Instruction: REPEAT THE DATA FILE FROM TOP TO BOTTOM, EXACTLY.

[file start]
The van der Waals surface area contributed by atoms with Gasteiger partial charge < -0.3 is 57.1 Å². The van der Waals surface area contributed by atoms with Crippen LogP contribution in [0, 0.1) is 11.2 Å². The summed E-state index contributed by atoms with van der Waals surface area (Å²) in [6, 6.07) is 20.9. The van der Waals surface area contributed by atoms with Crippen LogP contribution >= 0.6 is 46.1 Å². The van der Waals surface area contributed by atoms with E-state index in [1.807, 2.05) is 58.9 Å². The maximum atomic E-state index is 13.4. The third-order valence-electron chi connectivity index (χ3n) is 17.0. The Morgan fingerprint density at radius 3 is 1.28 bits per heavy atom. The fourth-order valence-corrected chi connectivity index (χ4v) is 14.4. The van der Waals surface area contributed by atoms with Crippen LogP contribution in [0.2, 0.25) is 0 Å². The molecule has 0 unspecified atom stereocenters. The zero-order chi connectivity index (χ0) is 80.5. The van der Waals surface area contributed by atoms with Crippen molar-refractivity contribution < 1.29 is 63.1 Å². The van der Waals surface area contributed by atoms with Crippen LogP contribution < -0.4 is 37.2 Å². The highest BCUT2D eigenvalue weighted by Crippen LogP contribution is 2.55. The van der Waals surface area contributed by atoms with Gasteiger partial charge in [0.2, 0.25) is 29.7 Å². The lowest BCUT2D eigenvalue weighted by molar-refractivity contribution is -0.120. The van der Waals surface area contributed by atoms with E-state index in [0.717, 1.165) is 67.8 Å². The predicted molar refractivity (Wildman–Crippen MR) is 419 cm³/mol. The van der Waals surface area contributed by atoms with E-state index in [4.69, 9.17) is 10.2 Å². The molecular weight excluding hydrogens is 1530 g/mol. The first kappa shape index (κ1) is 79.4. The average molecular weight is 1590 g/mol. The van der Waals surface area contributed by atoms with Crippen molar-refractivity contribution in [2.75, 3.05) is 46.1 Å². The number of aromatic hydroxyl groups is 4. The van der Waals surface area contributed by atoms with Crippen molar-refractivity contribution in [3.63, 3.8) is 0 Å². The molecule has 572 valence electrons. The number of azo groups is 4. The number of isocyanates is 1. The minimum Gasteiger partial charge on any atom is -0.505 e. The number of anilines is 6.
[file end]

The van der Waals surface area contributed by atoms with Gasteiger partial charge < -0.3 is 57.1 Å². The van der Waals surface area contributed by atoms with Crippen LogP contribution in [0, 0.1) is 11.2 Å². The summed E-state index contributed by atoms with van der Waals surface area (Å²) in [6, 6.07) is 20.9. The van der Waals surface area contributed by atoms with Crippen LogP contribution >= 0.6 is 46.1 Å². The van der Waals surface area contributed by atoms with E-state index in [1.807, 2.05) is 58.9 Å². The maximum atomic E-state index is 13.4. The third-order valence-electron chi connectivity index (χ3n) is 17.0. The Morgan fingerprint density at radius 3 is 1.28 bits per heavy atom. The fourth-order valence-corrected chi connectivity index (χ4v) is 14.4. The van der Waals surface area contributed by atoms with Crippen LogP contribution in [0.2, 0.25) is 0 Å². The molecule has 0 unspecified atom stereocenters. The zero-order chi connectivity index (χ0) is 80.5. The van der Waals surface area contributed by atoms with Crippen molar-refractivity contribution < 1.29 is 63.1 Å². The van der Waals surface area contributed by atoms with Crippen LogP contribution < -0.4 is 37.2 Å². The highest BCUT2D eigenvalue weighted by Crippen LogP contribution is 2.55. The van der Waals surface area contributed by atoms with Gasteiger partial charge in [0.2, 0.25) is 29.7 Å². The lowest BCUT2D eigenvalue weighted by molar-refractivity contribution is -0.120. The van der Waals surface area contributed by atoms with E-state index in [0.717, 1.165) is 67.8 Å². The predicted molar refractivity (Wildman–Crippen MR) is 419 cm³/mol. The van der Waals surface area contributed by atoms with E-state index in [4.69, 9.17) is 10.2 Å². The molecular weight excluding hydrogens is 1530 g/mol. The first kappa shape index (κ1) is 79.4. The average molecular weight is 1590 g/mol. The van der Waals surface area contributed by atoms with Crippen molar-refractivity contribution in [2.75, 3.05) is 46.1 Å². The number of aromatic hydroxyl groups is 4. The van der Waals surface area contributed by atoms with Crippen molar-refractivity contribution in [3.63, 3.8) is 0 Å². The molecule has 572 valence electrons. The number of azo groups is 4. The number of isocyanates is 1. The minimum Gasteiger partial charge on any atom is -0.505 e. The number of anilines is 6.